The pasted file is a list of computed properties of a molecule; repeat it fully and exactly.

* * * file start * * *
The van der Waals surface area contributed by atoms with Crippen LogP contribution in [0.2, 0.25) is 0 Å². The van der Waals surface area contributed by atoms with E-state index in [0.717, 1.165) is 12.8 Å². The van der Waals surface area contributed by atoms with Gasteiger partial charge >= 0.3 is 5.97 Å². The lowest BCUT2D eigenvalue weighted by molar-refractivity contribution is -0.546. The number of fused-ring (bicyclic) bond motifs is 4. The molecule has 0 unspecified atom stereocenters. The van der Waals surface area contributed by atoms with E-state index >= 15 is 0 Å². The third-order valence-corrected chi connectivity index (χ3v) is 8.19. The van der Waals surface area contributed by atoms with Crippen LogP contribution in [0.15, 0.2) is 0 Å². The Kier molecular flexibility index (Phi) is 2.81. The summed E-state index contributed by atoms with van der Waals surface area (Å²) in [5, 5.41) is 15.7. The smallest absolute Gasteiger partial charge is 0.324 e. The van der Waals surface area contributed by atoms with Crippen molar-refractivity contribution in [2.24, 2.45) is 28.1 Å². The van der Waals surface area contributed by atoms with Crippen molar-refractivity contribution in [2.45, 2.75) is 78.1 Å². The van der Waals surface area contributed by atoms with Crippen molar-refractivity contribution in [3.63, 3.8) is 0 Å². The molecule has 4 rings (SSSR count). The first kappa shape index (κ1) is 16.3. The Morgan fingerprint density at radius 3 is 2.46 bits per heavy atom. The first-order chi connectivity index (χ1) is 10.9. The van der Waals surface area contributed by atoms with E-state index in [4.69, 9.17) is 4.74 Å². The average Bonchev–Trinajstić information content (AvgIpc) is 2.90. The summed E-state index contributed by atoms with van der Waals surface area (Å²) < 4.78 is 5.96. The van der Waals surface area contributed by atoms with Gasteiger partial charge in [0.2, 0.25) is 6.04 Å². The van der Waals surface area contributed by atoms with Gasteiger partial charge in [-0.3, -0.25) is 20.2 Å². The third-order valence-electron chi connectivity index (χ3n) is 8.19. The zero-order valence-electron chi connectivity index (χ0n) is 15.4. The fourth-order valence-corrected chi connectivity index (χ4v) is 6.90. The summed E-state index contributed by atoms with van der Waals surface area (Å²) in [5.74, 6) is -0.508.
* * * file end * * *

The van der Waals surface area contributed by atoms with Crippen LogP contribution in [0.2, 0.25) is 0 Å². The van der Waals surface area contributed by atoms with E-state index in [0.717, 1.165) is 12.8 Å². The van der Waals surface area contributed by atoms with Gasteiger partial charge >= 0.3 is 5.97 Å². The lowest BCUT2D eigenvalue weighted by molar-refractivity contribution is -0.546. The number of fused-ring (bicyclic) bond motifs is 4. The molecule has 0 unspecified atom stereocenters. The van der Waals surface area contributed by atoms with E-state index >= 15 is 0 Å². The third-order valence-corrected chi connectivity index (χ3v) is 8.19. The van der Waals surface area contributed by atoms with Crippen LogP contribution in [0.15, 0.2) is 0 Å². The Kier molecular flexibility index (Phi) is 2.81. The summed E-state index contributed by atoms with van der Waals surface area (Å²) in [5, 5.41) is 15.7. The smallest absolute Gasteiger partial charge is 0.324 e. The van der Waals surface area contributed by atoms with Crippen molar-refractivity contribution in [2.24, 2.45) is 28.1 Å². The van der Waals surface area contributed by atoms with Crippen molar-refractivity contribution in [2.45, 2.75) is 78.1 Å². The van der Waals surface area contributed by atoms with Crippen molar-refractivity contribution in [3.63, 3.8) is 0 Å². The molecule has 4 rings (SSSR count). The first kappa shape index (κ1) is 16.3. The Morgan fingerprint density at radius 3 is 2.46 bits per heavy atom. The first-order chi connectivity index (χ1) is 10.9. The van der Waals surface area contributed by atoms with E-state index in [4.69, 9.17) is 4.74 Å². The average Bonchev–Trinajstić information content (AvgIpc) is 2.90. The summed E-state index contributed by atoms with van der Waals surface area (Å²) < 4.78 is 5.96. The van der Waals surface area contributed by atoms with Gasteiger partial charge in [0.2, 0.25) is 6.04 Å². The van der Waals surface area contributed by atoms with Gasteiger partial charge in [-0.3, -0.25) is 20.2 Å². The third-order valence-electron chi connectivity index (χ3n) is 8.19. The zero-order valence-electron chi connectivity index (χ0n) is 15.4. The fourth-order valence-corrected chi connectivity index (χ4v) is 6.90. The summed E-state index contributed by atoms with van der Waals surface area (Å²) in [5.74, 6) is -0.508.